Freelance portfolio

  • Microbial gangs are organised killers (Cosmos magazine) (5/4/2015) - Who can forget Superman? Christopher Reeve with his dazzling white teeth, blue eyes and biceps of steel embodied the superhero – in films and in life. When he fell from his horse in 1995 while training for an equestrian event, Reeve was left quadriplegic but undefeated. He continued his film career and his activism, campaigning … More Microbial gangs are organised killers (Cosmos magazine)
  • Fatty liver disease: The liver labyrinth (Nature) (12/4/2014) - The slimy-smooth, dark-red exterior of a healthy liver yields few clues about its complex nature. This 1.5-kilogram lump of tissue is so good at recovering from injury that it requires as little as one-quarter of its original bulk to fully regenerate. But the organ has its limits. Constant cell damage, such as that caused by … More Fatty liver disease: The liver labyrinth (Nature)
  • Nature Outlook: Assessing science (7/24/2014) - Research impact: Income for outcome When it comes to research, governments the world over are asking more questions about whether they are getting value for money — and there is nothing wrong with that, says Peter Gluckman, chief science adviser to the prime minister of New Zealand. “It is what the whole of a nation’s … More Nature Outlook: Assessing science
  • Gloomy pharma forecast (5/4/2011) - Gloomy pharma forecast in Japan downgraded after quake Japan is the world’s second largest pharmaceutical market after the US on the basis of total revenue. But according to Business Monitor International (BMI), a London-based analyst firm, Japan’s overall pharmaceutical market is stagnating, and the devastating 9.0-magnitude earthquake that struck in March has introduced new uncertainties. … More Gloomy pharma forecast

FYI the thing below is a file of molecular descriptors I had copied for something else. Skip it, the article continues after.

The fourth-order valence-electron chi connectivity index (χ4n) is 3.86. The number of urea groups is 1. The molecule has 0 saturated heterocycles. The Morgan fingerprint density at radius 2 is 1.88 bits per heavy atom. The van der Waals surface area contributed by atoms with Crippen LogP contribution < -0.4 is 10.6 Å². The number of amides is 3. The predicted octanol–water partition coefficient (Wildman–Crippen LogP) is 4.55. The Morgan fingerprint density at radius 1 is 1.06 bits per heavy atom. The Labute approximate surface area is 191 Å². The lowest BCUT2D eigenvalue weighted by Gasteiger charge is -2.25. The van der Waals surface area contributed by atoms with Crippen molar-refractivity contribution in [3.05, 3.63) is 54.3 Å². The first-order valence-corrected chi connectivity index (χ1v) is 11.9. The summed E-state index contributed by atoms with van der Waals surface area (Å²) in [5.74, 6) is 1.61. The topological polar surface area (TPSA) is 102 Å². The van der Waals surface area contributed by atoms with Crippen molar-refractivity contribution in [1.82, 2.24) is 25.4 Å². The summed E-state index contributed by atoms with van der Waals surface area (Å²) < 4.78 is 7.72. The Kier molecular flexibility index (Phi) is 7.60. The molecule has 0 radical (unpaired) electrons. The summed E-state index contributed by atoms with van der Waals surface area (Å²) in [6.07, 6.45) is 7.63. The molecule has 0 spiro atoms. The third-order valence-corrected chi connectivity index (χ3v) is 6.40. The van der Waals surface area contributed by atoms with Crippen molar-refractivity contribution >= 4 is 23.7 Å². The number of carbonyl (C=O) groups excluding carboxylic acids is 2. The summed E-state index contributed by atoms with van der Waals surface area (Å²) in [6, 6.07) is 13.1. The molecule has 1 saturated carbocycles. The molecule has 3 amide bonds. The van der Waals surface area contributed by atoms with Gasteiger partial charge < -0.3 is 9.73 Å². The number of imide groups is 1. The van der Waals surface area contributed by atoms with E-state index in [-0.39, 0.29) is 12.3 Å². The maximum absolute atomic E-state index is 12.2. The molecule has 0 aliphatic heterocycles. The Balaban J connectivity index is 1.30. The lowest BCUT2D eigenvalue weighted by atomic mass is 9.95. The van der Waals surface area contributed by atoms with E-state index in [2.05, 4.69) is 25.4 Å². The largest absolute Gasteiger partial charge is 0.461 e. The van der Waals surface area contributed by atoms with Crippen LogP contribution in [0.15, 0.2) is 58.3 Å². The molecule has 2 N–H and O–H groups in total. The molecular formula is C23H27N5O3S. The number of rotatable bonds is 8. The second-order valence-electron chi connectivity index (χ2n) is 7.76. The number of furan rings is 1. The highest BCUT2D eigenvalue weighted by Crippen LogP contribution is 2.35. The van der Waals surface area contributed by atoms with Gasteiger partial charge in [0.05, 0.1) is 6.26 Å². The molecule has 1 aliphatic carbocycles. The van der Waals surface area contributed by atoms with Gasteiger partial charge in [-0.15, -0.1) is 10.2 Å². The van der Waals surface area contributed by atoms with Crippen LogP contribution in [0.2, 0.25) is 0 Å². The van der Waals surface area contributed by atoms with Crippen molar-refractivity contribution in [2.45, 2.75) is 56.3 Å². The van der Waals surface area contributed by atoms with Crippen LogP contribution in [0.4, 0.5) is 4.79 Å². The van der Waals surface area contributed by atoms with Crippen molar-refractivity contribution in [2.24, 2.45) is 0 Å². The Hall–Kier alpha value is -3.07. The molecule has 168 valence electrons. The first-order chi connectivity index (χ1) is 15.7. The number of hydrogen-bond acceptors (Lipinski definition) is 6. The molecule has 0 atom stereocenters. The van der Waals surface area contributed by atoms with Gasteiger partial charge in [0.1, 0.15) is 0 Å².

• Experts emphasize need for speed in launch of Australian trials (5/4/2011) - Experts emphasize need for speed in launch of Australian trials SYDNEY — This past December, Oprah Winfrey took 300 of her audience members on a much-publicized trip to Australia to celebrate the twenty-fifth anniversary of her US talk show. But it’s going to take more than an Oprah endorsement or a catchy advertising campaign for … More Experts emphasize need for speed in launch of Australian trials
  • The search for child cancer drugs grows up (3/6/2011) - The search for child cancer drugs grows up “Off the top of my head, I really can’t think of a single cancer drug that was developed specifically for pediatric use,” says Peter Houghton, director of the Center for Childhood Cancer at Nationwide Children’s Hospital in Columbus, Ohio. “All have had their origin in adult clinical … More The search for child cancer drugs grows up
  • Animal pharma (1/31/2011) - Animal pharma Cosmos magazine: Transgenic animals are poised to become pharmaceutical factories, churning out everything from natural insulin to cancer treatments. Branwen Morgan reports. It’s an idyllic setting: the silence of the countryside, green meadows rolling into the distance and cows foraging lazily on the grass. What’s out of place is a double row of … More Animal pharma
  • Conference brings Asia-Pacific research funding scheme closer (1/10/2011) - Conference brings Asia-Pacific research funding scheme closer Nature Medicine: For several years, the idea of a multinational funding scheme to support research in the Asia-Pacific region has been brewing. Finally, at the biannual Australian Health and Medical Research Congress late last year, policymakers publicly discussed the merits and challenges of such a venture for the … More Conference brings Asia-Pacific research funding scheme closer